The History of Online Therapy

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Online therapy has many definitions. Depending on which one you use, its history has a different beginning.

Most of the people who have catalogued the history of online therapy use broader definitions. Some historians believe it began during the 1972 International Conference on Computers when Stanford and UCLA staff used linked computers to demonstrate a psychotherapy session. This wasn’t a real psychotherapy session with a licensed therapist and — unlike the modern internet — was limited to that small network of computers. It did, however, at least demonstrate the idea of online therapy.

If you include therapy via the phone as part of online therapy, the history starts even earlier. Records of the first private call between a psychotherapist and client are lost in confidentiality. Nonetheless, it is clear people were using the phone to provide mental health support as early as the 1960s.

Those who define online therapy as offering any sort of authoritative mental health advice via the internet claim its history started in 1986 with the creation of Dear Uncle Ezra, a Cornell University question and answer forum where people frequently discussed mental health issues. It is not clear exactly who was answering the questions or if that person was a licensed therapist. According to a 2007 article in the Cornell Chronicle, Uncle Ezra was “an anonymous Cornell staffer with a mental health background.”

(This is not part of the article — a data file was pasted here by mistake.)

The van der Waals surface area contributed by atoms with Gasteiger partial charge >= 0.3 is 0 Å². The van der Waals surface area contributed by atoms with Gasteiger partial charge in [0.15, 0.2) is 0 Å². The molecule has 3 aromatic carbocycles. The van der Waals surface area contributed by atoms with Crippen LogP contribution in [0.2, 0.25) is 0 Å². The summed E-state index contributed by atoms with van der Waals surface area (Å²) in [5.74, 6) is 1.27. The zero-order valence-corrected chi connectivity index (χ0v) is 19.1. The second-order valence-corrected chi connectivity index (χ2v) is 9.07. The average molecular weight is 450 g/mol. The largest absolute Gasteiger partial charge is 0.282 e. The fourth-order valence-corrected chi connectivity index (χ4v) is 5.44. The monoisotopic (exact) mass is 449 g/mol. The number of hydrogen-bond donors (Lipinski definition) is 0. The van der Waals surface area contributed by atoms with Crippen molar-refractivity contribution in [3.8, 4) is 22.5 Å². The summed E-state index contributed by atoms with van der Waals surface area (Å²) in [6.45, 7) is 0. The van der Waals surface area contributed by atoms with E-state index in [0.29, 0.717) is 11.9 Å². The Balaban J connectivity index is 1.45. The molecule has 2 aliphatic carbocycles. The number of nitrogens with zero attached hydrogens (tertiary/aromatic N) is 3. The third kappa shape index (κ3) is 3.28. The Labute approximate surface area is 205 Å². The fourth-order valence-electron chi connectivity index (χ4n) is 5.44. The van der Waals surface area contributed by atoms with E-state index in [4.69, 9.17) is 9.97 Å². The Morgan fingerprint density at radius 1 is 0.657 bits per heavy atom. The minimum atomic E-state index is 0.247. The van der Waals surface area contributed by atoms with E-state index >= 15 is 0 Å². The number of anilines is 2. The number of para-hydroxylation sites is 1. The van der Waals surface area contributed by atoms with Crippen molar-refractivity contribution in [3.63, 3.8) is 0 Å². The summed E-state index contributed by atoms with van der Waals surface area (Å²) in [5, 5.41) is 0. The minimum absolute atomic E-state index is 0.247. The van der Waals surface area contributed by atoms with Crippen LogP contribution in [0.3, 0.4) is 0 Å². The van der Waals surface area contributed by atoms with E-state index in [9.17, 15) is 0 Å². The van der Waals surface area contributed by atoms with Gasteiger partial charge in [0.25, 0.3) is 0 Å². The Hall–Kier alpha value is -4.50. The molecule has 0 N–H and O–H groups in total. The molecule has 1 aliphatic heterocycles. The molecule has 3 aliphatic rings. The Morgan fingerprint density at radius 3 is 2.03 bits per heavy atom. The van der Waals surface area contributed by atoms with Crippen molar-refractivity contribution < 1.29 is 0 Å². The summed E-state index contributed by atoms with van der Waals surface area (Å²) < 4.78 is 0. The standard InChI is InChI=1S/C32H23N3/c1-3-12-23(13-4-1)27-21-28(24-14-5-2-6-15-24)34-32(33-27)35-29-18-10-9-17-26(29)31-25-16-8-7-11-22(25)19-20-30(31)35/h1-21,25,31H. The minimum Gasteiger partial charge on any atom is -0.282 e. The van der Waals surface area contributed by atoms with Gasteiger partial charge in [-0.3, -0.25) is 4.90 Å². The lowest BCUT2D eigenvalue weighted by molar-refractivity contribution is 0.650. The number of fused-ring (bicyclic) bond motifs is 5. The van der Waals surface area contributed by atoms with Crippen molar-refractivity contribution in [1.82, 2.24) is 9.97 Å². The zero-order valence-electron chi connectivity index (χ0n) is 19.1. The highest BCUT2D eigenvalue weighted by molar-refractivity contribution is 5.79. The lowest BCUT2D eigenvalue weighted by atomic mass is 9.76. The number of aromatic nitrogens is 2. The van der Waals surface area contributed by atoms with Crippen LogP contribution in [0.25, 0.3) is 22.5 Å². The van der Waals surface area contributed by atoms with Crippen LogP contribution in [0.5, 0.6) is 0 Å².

Several notable mental health advice columns and forums followed Dear Uncle Ezra. In 1995 therapist John Grohol established a public mental health chat that eventually expanded to become Psych Central, a popular mental health publication and forum. Psychologist Leonard Holmes then offered the first mental health advice service where participants had the option of donating money to him. Other fee-based mental health services quickly followed, but none of them are active today.

Dr. David Sommers was the first to create online therapy that provided continual dialogue and a private therapeutic relationship. His practice was a steep departure from the public mental health advice columns and forums that had previously defined the field. Also created in 1995, his practice used emails and some real-time chats to provide therapy to hundreds of clients in many countries. Unlike free public forms, clients paid Sommers a fee for private, one-on-one therapy that more closely resembled traditional therapy.

In the same year, therapist Ed Needham launched Cyberpsych Counseling and charged $15 for each hour-long session he provided. Needham was the first therapist to exclusively use chat rooms to work with clients, according to psychotherapist Dror Green, a pioneer in the study and practice of online therapy.

During the 2000s online therapy gradually became more popular and widespread. Businesses and therapy practices began trying to expand so they could treat thousands of clients at once.